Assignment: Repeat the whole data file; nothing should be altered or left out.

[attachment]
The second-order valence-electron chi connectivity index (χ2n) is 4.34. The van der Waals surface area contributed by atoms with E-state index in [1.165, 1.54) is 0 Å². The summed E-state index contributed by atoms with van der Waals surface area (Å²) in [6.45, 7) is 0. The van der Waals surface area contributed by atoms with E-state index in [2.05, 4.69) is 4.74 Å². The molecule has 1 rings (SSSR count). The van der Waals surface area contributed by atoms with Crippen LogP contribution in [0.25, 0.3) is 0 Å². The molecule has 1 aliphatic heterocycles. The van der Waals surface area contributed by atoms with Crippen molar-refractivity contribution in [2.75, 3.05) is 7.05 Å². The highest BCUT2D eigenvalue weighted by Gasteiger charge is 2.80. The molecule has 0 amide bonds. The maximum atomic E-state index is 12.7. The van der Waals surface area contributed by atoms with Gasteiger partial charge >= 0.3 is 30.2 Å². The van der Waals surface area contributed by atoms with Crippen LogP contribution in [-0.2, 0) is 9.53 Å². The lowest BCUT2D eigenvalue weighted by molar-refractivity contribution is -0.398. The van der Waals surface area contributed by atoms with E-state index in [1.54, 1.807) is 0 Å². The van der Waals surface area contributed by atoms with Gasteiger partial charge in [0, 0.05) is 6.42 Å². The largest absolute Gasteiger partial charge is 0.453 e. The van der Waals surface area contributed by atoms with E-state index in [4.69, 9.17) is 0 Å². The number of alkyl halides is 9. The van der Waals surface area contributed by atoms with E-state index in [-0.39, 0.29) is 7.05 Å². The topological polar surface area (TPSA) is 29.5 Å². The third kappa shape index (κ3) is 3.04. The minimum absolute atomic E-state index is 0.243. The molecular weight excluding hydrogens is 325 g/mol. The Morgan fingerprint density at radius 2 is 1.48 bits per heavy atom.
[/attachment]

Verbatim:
The second-order valence-electron chi connectivity index (χ2n) is 4.34. The van der Waals surface area contributed by atoms with E-state index in [1.165, 1.54) is 0 Å². The summed E-state index contributed by atoms with van der Waals surface area (Å²) in [6.45, 7) is 0. The van der Waals surface area contributed by atoms with E-state index in [2.05, 4.69) is 4.74 Å². The molecule has 1 rings (SSSR count). The van der Waals surface area contributed by atoms with Crippen LogP contribution in [0.25, 0.3) is 0 Å². The molecule has 1 aliphatic heterocycles. The van der Waals surface area contributed by atoms with Crippen molar-refractivity contribution in [2.75, 3.05) is 7.05 Å². The highest BCUT2D eigenvalue weighted by Gasteiger charge is 2.80. The molecule has 0 amide bonds. The maximum atomic E-state index is 12.7. The van der Waals surface area contributed by atoms with Gasteiger partial charge >= 0.3 is 30.2 Å². The van der Waals surface area contributed by atoms with Crippen LogP contribution in [-0.2, 0) is 9.53 Å². The lowest BCUT2D eigenvalue weighted by molar-refractivity contribution is -0.398. The van der Waals surface area contributed by atoms with E-state index in [1.54, 1.807) is 0 Å². The van der Waals surface area contributed by atoms with Gasteiger partial charge in [0, 0.05) is 6.42 Å². The largest absolute Gasteiger partial charge is 0.453 e. The van der Waals surface area contributed by atoms with E-state index in [4.69, 9.17) is 0 Å². The number of alkyl halides is 9. The van der Waals surface area contributed by atoms with E-state index in [-0.39, 0.29) is 7.05 Å². The topological polar surface area (TPSA) is 29.5 Å². The third kappa shape index (κ3) is 3.04. The minimum absolute atomic E-state index is 0.243. The molecular weight excluding hydrogens is 325 g/mol. The Morgan fingerprint density at radius 2 is 1.48 bits per heavy atom.